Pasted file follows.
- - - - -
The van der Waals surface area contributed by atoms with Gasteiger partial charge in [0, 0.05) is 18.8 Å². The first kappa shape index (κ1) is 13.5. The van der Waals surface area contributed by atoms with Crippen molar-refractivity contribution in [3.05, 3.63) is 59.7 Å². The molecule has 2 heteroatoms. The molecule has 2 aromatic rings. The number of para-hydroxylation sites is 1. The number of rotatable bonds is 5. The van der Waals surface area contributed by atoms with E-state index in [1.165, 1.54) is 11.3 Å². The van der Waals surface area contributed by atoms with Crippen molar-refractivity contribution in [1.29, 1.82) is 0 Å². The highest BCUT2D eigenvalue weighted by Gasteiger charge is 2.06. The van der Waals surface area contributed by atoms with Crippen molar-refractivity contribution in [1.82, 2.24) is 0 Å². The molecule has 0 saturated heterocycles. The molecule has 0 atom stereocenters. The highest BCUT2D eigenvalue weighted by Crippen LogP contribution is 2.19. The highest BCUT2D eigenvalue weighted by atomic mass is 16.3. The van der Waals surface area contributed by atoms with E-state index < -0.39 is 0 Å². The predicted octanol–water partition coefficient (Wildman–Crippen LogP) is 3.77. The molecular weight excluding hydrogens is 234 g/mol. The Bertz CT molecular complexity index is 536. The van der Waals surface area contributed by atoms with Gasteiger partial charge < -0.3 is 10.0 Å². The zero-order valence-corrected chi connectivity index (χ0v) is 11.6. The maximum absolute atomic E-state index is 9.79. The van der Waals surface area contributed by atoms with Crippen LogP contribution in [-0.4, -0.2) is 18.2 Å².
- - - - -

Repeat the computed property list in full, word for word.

The van der Waals surface area contributed by atoms with Gasteiger partial charge in [0, 0.05) is 18.8 Å². The first kappa shape index (κ1) is 13.5. The van der Waals surface area contributed by atoms with Crippen molar-refractivity contribution in [3.05, 3.63) is 59.7 Å². The molecule has 2 heteroatoms. The molecule has 2 aromatic rings. The number of para-hydroxylation sites is 1. The number of rotatable bonds is 5. The van der Waals surface area contributed by atoms with E-state index in [1.165, 1.54) is 11.3 Å². The van der Waals surface area contributed by atoms with Crippen molar-refractivity contribution in [1.29, 1.82) is 0 Å². The highest BCUT2D eigenvalue weighted by Gasteiger charge is 2.06. The van der Waals surface area contributed by atoms with Crippen molar-refractivity contribution in [1.82, 2.24) is 0 Å². The molecule has 0 saturated heterocycles. The molecule has 0 atom stereocenters. The highest BCUT2D eigenvalue weighted by Crippen LogP contribution is 2.19. The highest BCUT2D eigenvalue weighted by atomic mass is 16.3. The van der Waals surface area contributed by atoms with E-state index < -0.39 is 0 Å². The predicted octanol–water partition coefficient (Wildman–Crippen LogP) is 3.77. The molecular weight excluding hydrogens is 234 g/mol. The Bertz CT molecular complexity index is 536. The van der Waals surface area contributed by atoms with Gasteiger partial charge < -0.3 is 10.0 Å². The zero-order valence-corrected chi connectivity index (χ0v) is 11.6. The maximum absolute atomic E-state index is 9.79. The van der Waals surface area contributed by atoms with Crippen LogP contribution in [-0.4, -0.2) is 18.2 Å².